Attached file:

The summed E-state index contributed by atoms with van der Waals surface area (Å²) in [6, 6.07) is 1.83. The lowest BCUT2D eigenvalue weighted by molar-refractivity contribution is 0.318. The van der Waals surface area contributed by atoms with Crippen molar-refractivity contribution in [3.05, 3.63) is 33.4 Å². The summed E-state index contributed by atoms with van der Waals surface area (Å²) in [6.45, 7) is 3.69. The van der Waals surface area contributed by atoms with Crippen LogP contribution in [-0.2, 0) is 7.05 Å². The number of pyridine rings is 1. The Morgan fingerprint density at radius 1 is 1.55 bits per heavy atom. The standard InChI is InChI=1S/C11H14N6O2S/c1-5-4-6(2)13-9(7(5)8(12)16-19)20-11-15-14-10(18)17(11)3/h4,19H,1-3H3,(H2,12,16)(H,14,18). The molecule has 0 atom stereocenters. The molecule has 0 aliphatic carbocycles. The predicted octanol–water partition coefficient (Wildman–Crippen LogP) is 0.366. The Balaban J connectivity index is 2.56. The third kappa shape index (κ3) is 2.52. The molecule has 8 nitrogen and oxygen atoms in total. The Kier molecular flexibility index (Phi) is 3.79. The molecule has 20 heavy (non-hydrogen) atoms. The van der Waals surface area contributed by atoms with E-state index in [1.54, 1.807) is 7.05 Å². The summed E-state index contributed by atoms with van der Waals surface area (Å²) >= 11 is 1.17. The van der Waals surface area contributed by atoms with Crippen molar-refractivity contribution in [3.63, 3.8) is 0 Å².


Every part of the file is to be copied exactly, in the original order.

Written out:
The summed E-state index contributed by atoms with van der Waals surface area (Å²) in [6, 6.07) is 1.83. The lowest BCUT2D eigenvalue weighted by molar-refractivity contribution is 0.318. The van der Waals surface area contributed by atoms with Crippen molar-refractivity contribution in [3.05, 3.63) is 33.4 Å². The summed E-state index contributed by atoms with van der Waals surface area (Å²) in [6.45, 7) is 3.69. The van der Waals surface area contributed by atoms with Crippen LogP contribution in [-0.2, 0) is 7.05 Å². The number of pyridine rings is 1. The Morgan fingerprint density at radius 1 is 1.55 bits per heavy atom. The standard InChI is InChI=1S/C11H14N6O2S/c1-5-4-6(2)13-9(7(5)8(12)16-19)20-11-15-14-10(18)17(11)3/h4,19H,1-3H3,(H2,12,16)(H,14,18). The molecule has 0 atom stereocenters. The molecule has 0 aliphatic carbocycles. The predicted octanol–water partition coefficient (Wildman–Crippen LogP) is 0.366. The Balaban J connectivity index is 2.56. The third kappa shape index (κ3) is 2.52. The molecule has 8 nitrogen and oxygen atoms in total. The Kier molecular flexibility index (Phi) is 3.79. The molecule has 20 heavy (non-hydrogen) atoms. The van der Waals surface area contributed by atoms with E-state index in [1.54, 1.807) is 7.05 Å². The summed E-state index contributed by atoms with van der Waals surface area (Å²) >= 11 is 1.17. The van der Waals surface area contributed by atoms with Crippen molar-refractivity contribution in [3.63, 3.8) is 0 Å².